Privacy is a word on everyone’s mind nowadays — even Big Tech is getting in on it. Apple recently joined the user privacy movement with its App Tracking Transparency feature, a cornerstone of the iOS 14.5 software update. Earlier this year, Tim Cook even mentioned privacy in the same breath as the climate crisis and labeled it one of the top issues of the 21st century.

Apple’s solution is a strong move in the right direction and sends a powerful message, but is it enough? Ostensibly, it relies on users to get informed about how apps track them and, if they wish to, regulate or turn off the tracking. In the words of Soviet satirists Ilf and Petrov, “The cause of helping the drowning is in the drowning’s own hands.” It’s a system that, historically speaking, has not produced excellent results.

Today’s online consumer is drowning indeed — in the deluge of privacy policies, cookie pop-ups, and various web and app tracking permissions. New regulations just pile more privacy disclosures on, and businesses are mostly happy to oblige. They pass the information burden to the end-user, whose only rational move is to accept blindly because reading through the heaps of information does not make sense rationally, economically, or subjectively. To save that overburdened consumer, we have only one option: Killing the legal privacy notice.

A notice that goes unnoticed

Studies show that online consumers often struggle with standard-form notices. Most online users expect that if a company has published a document with the title “privacy notice” or “privacy policy” on its website, it will not collect, analyze, or share their personal information with third parties. At the same time, a similar majority of consumers have serious concerns about being tracked and targeted for intrusive advertising.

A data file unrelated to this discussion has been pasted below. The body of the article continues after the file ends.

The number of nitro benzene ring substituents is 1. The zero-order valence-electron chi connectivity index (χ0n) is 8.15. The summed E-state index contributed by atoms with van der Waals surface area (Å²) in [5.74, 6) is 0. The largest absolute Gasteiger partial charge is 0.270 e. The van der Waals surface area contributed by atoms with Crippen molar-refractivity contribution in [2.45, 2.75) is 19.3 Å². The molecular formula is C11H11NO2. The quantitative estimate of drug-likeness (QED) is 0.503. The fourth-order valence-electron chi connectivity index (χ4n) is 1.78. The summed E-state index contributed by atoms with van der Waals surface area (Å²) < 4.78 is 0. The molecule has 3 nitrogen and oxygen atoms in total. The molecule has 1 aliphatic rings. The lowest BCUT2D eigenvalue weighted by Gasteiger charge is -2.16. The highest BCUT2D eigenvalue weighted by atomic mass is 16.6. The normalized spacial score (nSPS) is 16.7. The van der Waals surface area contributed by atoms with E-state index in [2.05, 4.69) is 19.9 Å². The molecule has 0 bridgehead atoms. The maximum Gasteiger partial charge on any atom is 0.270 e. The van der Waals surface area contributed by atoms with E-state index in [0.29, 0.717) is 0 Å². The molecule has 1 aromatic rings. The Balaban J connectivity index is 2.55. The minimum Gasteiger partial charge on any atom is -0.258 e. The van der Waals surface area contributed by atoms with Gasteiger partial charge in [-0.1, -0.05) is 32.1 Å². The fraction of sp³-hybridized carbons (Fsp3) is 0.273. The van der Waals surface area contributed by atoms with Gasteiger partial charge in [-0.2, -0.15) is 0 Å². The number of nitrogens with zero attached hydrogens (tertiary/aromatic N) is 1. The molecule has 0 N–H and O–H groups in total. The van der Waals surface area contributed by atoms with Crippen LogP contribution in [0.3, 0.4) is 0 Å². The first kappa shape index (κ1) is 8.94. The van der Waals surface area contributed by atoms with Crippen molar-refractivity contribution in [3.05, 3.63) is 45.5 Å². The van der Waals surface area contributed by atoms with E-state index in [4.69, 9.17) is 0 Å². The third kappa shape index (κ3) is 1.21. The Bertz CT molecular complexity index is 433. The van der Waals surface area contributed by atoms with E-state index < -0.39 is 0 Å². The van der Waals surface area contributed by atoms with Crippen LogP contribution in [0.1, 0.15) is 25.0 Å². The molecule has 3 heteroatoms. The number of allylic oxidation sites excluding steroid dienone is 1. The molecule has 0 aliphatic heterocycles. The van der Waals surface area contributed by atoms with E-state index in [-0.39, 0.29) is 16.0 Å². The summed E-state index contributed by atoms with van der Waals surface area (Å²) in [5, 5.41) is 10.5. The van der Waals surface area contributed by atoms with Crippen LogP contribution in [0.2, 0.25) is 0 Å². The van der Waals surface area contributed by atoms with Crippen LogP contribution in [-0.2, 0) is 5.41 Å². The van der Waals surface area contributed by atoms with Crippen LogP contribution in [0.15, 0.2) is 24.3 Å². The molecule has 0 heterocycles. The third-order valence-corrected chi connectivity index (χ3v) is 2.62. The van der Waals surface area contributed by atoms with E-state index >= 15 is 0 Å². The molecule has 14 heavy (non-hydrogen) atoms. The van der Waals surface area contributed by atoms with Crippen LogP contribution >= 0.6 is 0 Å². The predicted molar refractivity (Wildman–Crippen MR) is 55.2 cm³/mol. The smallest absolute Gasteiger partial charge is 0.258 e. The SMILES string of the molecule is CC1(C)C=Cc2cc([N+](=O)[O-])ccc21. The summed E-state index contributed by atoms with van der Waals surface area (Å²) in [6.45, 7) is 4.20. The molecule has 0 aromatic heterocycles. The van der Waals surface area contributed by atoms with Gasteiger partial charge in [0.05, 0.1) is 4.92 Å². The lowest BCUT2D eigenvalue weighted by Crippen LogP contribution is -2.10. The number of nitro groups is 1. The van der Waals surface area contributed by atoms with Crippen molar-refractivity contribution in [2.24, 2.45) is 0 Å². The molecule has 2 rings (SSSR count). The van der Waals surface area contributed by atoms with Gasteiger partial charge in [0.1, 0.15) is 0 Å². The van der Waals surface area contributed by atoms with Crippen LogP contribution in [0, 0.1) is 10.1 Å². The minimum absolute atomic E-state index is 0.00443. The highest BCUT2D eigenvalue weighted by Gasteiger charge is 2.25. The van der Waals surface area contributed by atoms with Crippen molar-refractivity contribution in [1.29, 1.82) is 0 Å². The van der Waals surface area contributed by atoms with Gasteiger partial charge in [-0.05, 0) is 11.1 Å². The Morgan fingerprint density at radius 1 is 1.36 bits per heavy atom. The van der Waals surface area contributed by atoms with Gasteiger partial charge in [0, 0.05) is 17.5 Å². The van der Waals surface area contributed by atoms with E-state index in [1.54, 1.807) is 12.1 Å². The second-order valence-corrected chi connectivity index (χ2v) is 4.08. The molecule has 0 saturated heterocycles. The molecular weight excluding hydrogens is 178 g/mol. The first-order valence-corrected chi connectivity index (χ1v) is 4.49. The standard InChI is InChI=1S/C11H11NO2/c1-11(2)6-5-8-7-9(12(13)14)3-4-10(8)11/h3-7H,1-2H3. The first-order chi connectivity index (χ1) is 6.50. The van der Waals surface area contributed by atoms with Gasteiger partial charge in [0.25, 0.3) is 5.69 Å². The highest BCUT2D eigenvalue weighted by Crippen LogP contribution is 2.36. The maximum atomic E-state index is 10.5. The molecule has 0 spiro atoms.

Online businesses and major platforms gear their privacy notices and other relevant data disclosures toward obtaining consent, not toward educating and explaining.

It’s a privacy double whammy. To get on the platform, users have to accept the privacy notice. By taking it, they allow tracking and intrusive ads. If they actually read the privacy notice before buying, that costs them valuable time and can be challenging and frustrating. If Facebook’s privacy policy is as hard to comprehend as German philosopher Immanuel Kant’s “Critique of Pure Reason,” we have a problem. In the end, the option to decline is merely a formality; not accepting the privacy policy means not getting access to the platform.

So, what use is the privacy notice in its current form? For companies, on the one hand, it legitimizes their data-processing practices. It’s usually a document created by lawyers, for lawyers without thinking one second about the interests of the actual users. Safe in the knowledge that nobody reads such disclosures, some businesses deliberately fail to make the text understandable and pack it with all kinds of silly or refreshingly honest content.

One company even claimed its users’ immortal souls and their right to eternal life. For consumers, on the other hand, the obligatory checkmark next to the privacy notice can be a nuisance — or it can lull them into a false sense of data security.

On the unlikely occasion that a privacy notice is so blatantly disagreeable that it pushes users away from one platform and toward an alternative, this is often not a real solution, either. Monetizing data has become the dominant business model online, and personal data ultimately flows toward the same Big Tech giants. Even if you’re not directly on their platforms, many of the media you are on work with Big Tech through plugins, buttons, cookies, and the like. Resistance seems futile.